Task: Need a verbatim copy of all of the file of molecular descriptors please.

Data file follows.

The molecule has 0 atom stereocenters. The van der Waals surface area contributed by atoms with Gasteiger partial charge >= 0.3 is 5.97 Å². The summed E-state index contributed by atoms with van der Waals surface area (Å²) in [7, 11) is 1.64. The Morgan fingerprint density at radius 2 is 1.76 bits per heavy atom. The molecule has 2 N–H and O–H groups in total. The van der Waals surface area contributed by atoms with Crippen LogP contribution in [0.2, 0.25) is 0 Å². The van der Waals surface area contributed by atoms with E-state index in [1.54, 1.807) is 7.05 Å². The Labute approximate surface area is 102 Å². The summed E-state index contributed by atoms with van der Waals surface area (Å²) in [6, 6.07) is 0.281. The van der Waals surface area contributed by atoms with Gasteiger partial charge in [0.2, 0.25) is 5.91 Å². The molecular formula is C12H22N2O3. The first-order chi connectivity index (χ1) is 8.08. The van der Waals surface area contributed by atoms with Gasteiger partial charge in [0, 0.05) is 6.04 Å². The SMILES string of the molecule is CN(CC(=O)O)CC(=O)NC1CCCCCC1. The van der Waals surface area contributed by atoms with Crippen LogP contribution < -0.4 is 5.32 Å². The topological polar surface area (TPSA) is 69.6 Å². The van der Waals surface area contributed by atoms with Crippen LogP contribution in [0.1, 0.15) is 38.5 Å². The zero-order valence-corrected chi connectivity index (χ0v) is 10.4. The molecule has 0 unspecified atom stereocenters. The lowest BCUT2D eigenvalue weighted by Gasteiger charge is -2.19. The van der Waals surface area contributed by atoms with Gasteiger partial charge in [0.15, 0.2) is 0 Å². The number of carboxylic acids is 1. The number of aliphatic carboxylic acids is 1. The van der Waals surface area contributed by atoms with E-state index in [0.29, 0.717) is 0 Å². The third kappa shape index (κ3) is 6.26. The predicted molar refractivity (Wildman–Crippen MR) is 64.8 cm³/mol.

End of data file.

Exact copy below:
The molecule has 0 atom stereocenters. The van der Waals surface area contributed by atoms with Gasteiger partial charge >= 0.3 is 5.97 Å². The summed E-state index contributed by atoms with van der Waals surface area (Å²) in [7, 11) is 1.64. The Morgan fingerprint density at radius 2 is 1.76 bits per heavy atom. The molecule has 2 N–H and O–H groups in total. The van der Waals surface area contributed by atoms with Crippen LogP contribution in [0.2, 0.25) is 0 Å². The van der Waals surface area contributed by atoms with E-state index in [1.54, 1.807) is 7.05 Å². The Labute approximate surface area is 102 Å². The summed E-state index contributed by atoms with van der Waals surface area (Å²) in [6, 6.07) is 0.281. The van der Waals surface area contributed by atoms with Gasteiger partial charge in [0.2, 0.25) is 5.91 Å². The molecular formula is C12H22N2O3. The first-order chi connectivity index (χ1) is 8.08. The van der Waals surface area contributed by atoms with Gasteiger partial charge in [0, 0.05) is 6.04 Å². The SMILES string of the molecule is CN(CC(=O)O)CC(=O)NC1CCCCCC1. The van der Waals surface area contributed by atoms with Crippen LogP contribution < -0.4 is 5.32 Å². The topological polar surface area (TPSA) is 69.6 Å². The van der Waals surface area contributed by atoms with Crippen LogP contribution in [0.1, 0.15) is 38.5 Å². The zero-order valence-corrected chi connectivity index (χ0v) is 10.4. The molecule has 0 unspecified atom stereocenters. The lowest BCUT2D eigenvalue weighted by Gasteiger charge is -2.19. The van der Waals surface area contributed by atoms with Gasteiger partial charge in [0.15, 0.2) is 0 Å². The number of carboxylic acids is 1. The number of aliphatic carboxylic acids is 1. The van der Waals surface area contributed by atoms with E-state index in [0.29, 0.717) is 0 Å². The third kappa shape index (κ3) is 6.26. The predicted molar refractivity (Wildman–Crippen MR) is 64.8 cm³/mol.